It’s Complicated: The Social Lives of Networked Teens
by danah boyd*
(Yale University Press, 2014, 281 pages)
As a parent of two teenagers, I had to read this book after hearing about it on NPR. Author boyd, a scholar and a principal researcher at Microsoft Research, spent several years interviewing teens from a variety of socioeconomic and ethnic backgrounds in order to examine how and why teens are using the Internet and social media. The conclusion? Widespread panic about teens, technology and social media is overblown. boyd wants parents and educators “to take a chill pill.” While I agree with most of boyd’s discussions, and I could use a “chill pill” at times, I continue to believe that parents need to closely monitor their teens’ online lives.
boyd states that teens have not changed. Social media and new technology are just tools that teens use to entertain and socialize. Readers are introduced to extensive data and thorough analyses on how teens interact and socialize in the online world. Chapters on identity, addiction, bullying, inequality and literacy should prove helpful to teachers and counselors who work with teens. Unfortunately, most of the primary documents boyd utilized were 4-7 years old. A “recent” observation of a high school football game used in the book’s Introduction was conducted in 2010. It makes me wish the author could have updated the book with newer material. It’s surprising to read a book about new technology only to discover that a lot of stories referenced MySpace, the most popular social network site in the early to mid-2000s. One topic I wish the author could have covered is online/technology etiquette. Nonetheless, it’s an informative and engaging scholarly book. I highly recommend this book to teachers and parents of teens.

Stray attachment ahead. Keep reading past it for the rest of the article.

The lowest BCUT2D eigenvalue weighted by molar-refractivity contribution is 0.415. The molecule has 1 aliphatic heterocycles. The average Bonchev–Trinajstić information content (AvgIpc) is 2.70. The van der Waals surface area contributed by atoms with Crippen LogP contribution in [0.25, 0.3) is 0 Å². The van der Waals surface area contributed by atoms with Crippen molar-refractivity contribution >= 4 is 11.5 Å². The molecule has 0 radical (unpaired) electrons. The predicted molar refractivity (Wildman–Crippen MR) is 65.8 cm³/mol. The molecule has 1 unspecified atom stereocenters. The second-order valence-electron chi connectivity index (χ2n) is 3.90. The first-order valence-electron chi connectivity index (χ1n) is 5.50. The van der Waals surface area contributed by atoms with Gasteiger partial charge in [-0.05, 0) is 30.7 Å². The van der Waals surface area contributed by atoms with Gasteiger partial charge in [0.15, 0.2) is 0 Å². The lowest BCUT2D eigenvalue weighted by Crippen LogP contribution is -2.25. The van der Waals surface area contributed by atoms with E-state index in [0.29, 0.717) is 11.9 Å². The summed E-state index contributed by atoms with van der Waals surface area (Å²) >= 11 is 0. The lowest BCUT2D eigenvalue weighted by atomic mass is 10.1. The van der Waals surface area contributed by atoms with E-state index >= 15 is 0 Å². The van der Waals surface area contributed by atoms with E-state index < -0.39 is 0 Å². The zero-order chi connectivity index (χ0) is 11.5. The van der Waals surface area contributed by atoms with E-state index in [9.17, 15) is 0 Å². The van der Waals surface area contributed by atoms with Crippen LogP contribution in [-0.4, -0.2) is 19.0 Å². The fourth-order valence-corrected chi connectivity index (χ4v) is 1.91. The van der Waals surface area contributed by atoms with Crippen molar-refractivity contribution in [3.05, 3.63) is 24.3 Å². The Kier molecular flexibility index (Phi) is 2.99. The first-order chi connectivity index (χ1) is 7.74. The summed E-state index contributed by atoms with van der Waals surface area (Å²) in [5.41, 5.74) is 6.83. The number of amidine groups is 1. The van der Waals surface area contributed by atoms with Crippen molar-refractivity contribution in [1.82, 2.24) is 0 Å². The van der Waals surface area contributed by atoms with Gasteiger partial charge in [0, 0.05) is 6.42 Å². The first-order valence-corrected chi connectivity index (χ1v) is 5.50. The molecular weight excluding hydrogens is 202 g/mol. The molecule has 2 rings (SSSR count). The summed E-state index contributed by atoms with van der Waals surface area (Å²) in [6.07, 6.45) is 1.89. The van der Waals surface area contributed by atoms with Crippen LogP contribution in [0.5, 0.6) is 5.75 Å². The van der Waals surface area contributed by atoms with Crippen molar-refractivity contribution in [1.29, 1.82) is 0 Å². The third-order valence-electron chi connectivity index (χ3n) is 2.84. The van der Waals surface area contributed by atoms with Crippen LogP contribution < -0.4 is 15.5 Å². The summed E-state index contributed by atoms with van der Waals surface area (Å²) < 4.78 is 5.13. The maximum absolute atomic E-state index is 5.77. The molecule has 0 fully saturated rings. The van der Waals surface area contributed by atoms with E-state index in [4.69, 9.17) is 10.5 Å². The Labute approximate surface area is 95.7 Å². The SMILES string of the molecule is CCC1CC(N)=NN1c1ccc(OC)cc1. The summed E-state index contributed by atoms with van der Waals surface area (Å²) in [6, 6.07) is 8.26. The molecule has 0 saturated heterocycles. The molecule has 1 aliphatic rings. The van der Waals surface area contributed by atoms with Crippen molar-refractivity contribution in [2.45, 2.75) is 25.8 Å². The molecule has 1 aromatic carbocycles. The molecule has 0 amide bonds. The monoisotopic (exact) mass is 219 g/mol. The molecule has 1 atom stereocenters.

*this isn’t a mistake, the author chooses not to capitalize her name